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FORVM`s Classical Numismatics Discussion Board  |  Numismatic and History Discussions  |  Ancient Coin Forum (Moderator: Dr. Danny S. Jones)  |  Topic: Is it Real? The How-to Guide 0 Members and 1 Guest are viewing this topic. « previous next »
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Author Topic: Is it Real? The How-to Guide  (Read 521 times)
Dr. Danny S. Jones
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Danny Jones

« on: May 31, 2019, 02:05:42 pm »

For the new collector of ancient coins, or anyone else who holds a small round object, pondering if it is a genuine ancient coin, a modern forgery, or an arcade token, I wanted to start a post with some basic guidelines. I know there are plenty of posts on the subject. I was hoping to consolidate them here. I will start with some basics and pin this post, adding to it as others chime in on the matter.


1. Does the style match known types?
2. Does the weight fall in an accepted range of known types?
3. Does it match the die of a known forgery?
4. Does it possess any characteristics of a forgery? (i.e. casting marks, unusual uniformity, applied patination, wrong material, unusually uneven wear, etc.) 
5. Does a coin expert who has handled thousands of ancient coins tell you that it is genuine or fake? *

*On point number five, remember that slabbing companies such as NGC do not guarantee authenticity, only grading.

Can our resident experts add to this list?


Joe Sermarini
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« Reply #1 on: May 31, 2019, 02:47:38 pm »

Here is a little longer list:
Does the style match the expectations for the type?  (Strange style may mean pressed or struck with modern dies.)
Does the metal match expectations for the type?  (Many replicas are made in a different metal than the genuine original.)
Does the fabric match expectations for the type (thick, thin, squared, oval, round, etc.)?
Does this coin have the expected edge for the type (ragged, with or without sprues, beveled, straight, etc.)?
Does the strike match expectations for the type (weak, strong, even, uneven, centered, off center)?  (Perfect on a type that is almost never perfect needs close examination.)
Do the flow lines match expectations for the type with similar die wear?  (Particularly for some Roman silver, the more apparent die wear, the stronger the flow lines should be.)
Does it have edge cracks and splits within normal expectations for the type?  (Too few for the type may indicate casting. Too many for the type may be a sign of machine pressing.)
Does the weight fall within expectations for the type? (Some types are never light. Some often are, but underweight is still a reason for a closer look.)
Does it have casting bubbles?
Does it have casting pearls from bubbles in a mold created by casting?
Does it have a ghost line indicating the edge of an original coin used to make the mold?
Does it have missing legend or parts of the type and indications that it was cost from a mold made with a coin with those parts off flan?
Does it have waves in the fields (from uneven cooling after casting)?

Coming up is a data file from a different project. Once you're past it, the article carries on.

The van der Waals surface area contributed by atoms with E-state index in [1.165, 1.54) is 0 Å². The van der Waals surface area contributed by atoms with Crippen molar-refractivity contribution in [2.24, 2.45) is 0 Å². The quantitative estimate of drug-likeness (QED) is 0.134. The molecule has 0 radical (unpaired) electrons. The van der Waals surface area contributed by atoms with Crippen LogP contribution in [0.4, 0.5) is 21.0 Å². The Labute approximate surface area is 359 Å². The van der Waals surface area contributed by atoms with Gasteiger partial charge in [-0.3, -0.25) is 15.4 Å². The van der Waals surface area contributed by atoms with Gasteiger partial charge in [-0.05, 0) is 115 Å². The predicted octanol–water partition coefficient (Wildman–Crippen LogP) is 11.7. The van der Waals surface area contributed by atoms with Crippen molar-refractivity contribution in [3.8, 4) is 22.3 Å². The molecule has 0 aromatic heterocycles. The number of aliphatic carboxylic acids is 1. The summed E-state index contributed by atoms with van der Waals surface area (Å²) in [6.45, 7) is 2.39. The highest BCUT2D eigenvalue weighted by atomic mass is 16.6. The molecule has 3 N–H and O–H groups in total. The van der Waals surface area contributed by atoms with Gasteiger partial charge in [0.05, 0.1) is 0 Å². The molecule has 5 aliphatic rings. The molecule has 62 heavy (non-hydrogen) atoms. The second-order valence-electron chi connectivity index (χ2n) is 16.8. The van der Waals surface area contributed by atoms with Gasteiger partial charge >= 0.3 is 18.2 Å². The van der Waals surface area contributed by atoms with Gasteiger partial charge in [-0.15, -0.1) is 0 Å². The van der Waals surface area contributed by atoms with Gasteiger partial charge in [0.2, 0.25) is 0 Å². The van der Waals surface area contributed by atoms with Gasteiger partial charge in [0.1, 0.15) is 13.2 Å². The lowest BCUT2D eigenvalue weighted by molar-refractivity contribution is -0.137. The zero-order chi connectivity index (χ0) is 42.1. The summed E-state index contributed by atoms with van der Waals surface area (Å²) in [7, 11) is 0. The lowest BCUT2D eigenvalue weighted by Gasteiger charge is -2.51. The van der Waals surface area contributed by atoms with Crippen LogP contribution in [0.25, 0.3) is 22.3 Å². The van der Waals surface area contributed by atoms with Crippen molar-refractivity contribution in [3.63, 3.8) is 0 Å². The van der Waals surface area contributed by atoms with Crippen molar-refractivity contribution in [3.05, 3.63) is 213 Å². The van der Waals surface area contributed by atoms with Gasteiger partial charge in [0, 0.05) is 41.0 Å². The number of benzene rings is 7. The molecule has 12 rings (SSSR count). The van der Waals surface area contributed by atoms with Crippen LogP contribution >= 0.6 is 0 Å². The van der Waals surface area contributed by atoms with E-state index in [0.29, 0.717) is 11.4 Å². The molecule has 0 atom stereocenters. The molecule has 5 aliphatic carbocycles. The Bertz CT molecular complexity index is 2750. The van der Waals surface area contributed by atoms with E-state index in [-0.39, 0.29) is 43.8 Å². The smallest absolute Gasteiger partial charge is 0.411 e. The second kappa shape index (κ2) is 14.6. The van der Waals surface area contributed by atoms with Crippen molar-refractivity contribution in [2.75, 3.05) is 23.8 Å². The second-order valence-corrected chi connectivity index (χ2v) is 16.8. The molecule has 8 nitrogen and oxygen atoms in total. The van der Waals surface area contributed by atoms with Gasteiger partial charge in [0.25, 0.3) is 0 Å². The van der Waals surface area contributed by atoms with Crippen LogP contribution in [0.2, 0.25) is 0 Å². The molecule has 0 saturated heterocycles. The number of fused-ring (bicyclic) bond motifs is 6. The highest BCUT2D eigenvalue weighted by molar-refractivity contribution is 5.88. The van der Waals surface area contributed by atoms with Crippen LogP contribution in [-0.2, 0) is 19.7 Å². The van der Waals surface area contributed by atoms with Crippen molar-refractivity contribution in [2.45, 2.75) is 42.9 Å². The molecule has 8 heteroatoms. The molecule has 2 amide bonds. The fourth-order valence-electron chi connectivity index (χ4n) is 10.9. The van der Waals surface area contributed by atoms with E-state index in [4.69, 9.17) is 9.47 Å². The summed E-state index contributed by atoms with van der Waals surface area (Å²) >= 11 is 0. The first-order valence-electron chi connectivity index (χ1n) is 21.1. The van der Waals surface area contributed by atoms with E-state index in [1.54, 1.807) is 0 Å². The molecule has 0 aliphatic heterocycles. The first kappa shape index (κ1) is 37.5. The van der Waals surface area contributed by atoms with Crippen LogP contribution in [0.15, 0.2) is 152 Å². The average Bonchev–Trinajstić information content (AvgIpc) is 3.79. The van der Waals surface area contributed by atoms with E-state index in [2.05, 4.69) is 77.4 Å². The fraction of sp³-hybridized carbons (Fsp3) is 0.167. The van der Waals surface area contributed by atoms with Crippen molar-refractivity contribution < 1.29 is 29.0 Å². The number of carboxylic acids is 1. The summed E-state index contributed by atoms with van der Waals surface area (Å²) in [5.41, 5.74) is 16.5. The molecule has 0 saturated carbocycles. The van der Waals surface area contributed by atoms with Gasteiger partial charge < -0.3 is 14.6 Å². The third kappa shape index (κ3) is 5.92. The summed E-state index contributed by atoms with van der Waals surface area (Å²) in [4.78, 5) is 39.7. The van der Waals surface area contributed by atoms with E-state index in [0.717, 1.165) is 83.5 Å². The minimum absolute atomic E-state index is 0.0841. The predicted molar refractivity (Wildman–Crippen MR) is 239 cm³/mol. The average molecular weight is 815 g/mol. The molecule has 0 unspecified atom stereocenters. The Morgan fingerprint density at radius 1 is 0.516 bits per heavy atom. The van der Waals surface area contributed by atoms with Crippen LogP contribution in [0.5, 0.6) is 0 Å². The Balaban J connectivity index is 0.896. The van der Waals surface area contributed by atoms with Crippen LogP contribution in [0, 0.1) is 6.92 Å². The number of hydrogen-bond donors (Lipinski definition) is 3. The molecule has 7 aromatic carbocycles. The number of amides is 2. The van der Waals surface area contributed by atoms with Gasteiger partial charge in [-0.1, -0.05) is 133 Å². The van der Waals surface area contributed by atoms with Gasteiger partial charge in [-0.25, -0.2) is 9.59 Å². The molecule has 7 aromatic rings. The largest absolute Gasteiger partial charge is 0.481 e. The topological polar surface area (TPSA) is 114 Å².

Are the fields unusually flat? (May indicate machine pressing)
Does it have filing on the edge?
Does it have a casting or electrotype seam on the edge?
Are the edge cracks and splits real?
Does it have tooling?
Does it have a natural patina or an artificial patina?  (A genuine coin may have an "enhanced" patina, but a fake coin will never have a natural patina.)
Does it match any fake in the fake coin reports?
Is it for listed on eBay by a member of the Notorious Fake Seller List (NFSL)?
Is it for sale on eBay and the seller says no returns or has private listings?
Is it for sale on eBay and it is a very rare type or emperor, misattributed as a common coin?

The challenge of authentication is not just knowing what to look for, but also knowing what is normal for the particular type.

When NGC says they do not guarantee authenticity, what they mean is they aren't going to give you any money if they are wrong. How could they? You pay them $45 and they are going to guarantee your $5000 coin or even your $500 coin is genuine? Really they don't guarantee grading either. NGC authenticates coins and they have expertise. The guarantee limitation is not even worth mentioning. NGC is an unbiased highly expert opinion worthy of considerable respect. They can be wrong but they are more likely to be right than you are (and you means almost everyone).


Joseph Sermarini
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« Reply #2 on: June 08, 2019, 07:27:36 am »

How was the coin acquired?  Aside from the coin itself, the manner in which it was purchased can raise concerns.

- Was it an unbelievable deal?  There rarely are super deals these days.  The internet has taken care of that.  If you bought the coin for 1/10th the value of one listed on reputable sites you should be suspicious.

- Does the seller list/sell other items that are known fakes?  This does not guarantee that the coin in question is fake, but it does raise HUGE concerns.  I have condemned a few items that were in the questionable or uncertain authenticity category when I discovered that the dealer/vendor had many fakes for sale.


(Shawn Caza, Ottawa)
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